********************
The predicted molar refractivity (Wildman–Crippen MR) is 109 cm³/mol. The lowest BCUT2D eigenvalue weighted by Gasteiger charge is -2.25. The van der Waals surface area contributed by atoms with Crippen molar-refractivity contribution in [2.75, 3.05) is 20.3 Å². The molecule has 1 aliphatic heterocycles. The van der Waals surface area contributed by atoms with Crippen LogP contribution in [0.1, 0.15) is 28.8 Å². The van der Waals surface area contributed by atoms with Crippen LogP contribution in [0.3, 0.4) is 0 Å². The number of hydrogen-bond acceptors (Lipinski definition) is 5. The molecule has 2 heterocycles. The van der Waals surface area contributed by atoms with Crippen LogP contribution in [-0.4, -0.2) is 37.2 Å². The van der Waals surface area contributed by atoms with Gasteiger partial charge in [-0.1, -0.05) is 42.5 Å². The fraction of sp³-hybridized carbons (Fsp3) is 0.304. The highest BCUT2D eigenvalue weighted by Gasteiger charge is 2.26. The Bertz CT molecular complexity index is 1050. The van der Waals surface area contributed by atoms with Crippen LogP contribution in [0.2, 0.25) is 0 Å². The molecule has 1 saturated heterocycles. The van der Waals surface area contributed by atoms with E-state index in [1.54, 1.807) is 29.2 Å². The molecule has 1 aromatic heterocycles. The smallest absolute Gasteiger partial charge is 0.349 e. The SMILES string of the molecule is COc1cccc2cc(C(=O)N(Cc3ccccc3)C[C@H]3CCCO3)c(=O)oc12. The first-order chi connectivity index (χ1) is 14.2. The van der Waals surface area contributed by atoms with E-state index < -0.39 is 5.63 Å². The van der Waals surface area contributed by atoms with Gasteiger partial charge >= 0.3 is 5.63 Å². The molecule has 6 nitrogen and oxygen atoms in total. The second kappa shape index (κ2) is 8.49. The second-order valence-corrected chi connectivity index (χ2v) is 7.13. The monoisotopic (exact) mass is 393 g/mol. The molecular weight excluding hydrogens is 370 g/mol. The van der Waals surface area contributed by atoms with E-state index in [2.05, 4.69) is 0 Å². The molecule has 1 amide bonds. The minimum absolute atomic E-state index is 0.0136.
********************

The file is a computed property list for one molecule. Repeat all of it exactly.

The predicted molar refractivity (Wildman–Crippen MR) is 109 cm³/mol. The lowest BCUT2D eigenvalue weighted by Gasteiger charge is -2.25. The van der Waals surface area contributed by atoms with Crippen molar-refractivity contribution in [2.75, 3.05) is 20.3 Å². The molecule has 1 aliphatic heterocycles. The van der Waals surface area contributed by atoms with Crippen LogP contribution in [0.1, 0.15) is 28.8 Å². The van der Waals surface area contributed by atoms with Crippen LogP contribution in [0.3, 0.4) is 0 Å². The number of hydrogen-bond acceptors (Lipinski definition) is 5. The molecule has 2 heterocycles. The van der Waals surface area contributed by atoms with Crippen LogP contribution in [-0.4, -0.2) is 37.2 Å². The van der Waals surface area contributed by atoms with Gasteiger partial charge in [-0.1, -0.05) is 42.5 Å². The fraction of sp³-hybridized carbons (Fsp3) is 0.304. The highest BCUT2D eigenvalue weighted by Gasteiger charge is 2.26. The Bertz CT molecular complexity index is 1050. The van der Waals surface area contributed by atoms with Crippen LogP contribution in [0.2, 0.25) is 0 Å². The molecule has 1 saturated heterocycles. The van der Waals surface area contributed by atoms with E-state index in [1.54, 1.807) is 29.2 Å². The molecule has 1 aromatic heterocycles. The smallest absolute Gasteiger partial charge is 0.349 e. The SMILES string of the molecule is COc1cccc2cc(C(=O)N(Cc3ccccc3)C[C@H]3CCCO3)c(=O)oc12. The first-order chi connectivity index (χ1) is 14.2. The van der Waals surface area contributed by atoms with E-state index < -0.39 is 5.63 Å². The van der Waals surface area contributed by atoms with Gasteiger partial charge >= 0.3 is 5.63 Å². The molecule has 6 nitrogen and oxygen atoms in total. The second kappa shape index (κ2) is 8.49. The second-order valence-corrected chi connectivity index (χ2v) is 7.13. The monoisotopic (exact) mass is 393 g/mol. The molecular weight excluding hydrogens is 370 g/mol. The van der Waals surface area contributed by atoms with E-state index in [2.05, 4.69) is 0 Å². The molecule has 1 amide bonds. The minimum absolute atomic E-state index is 0.0136.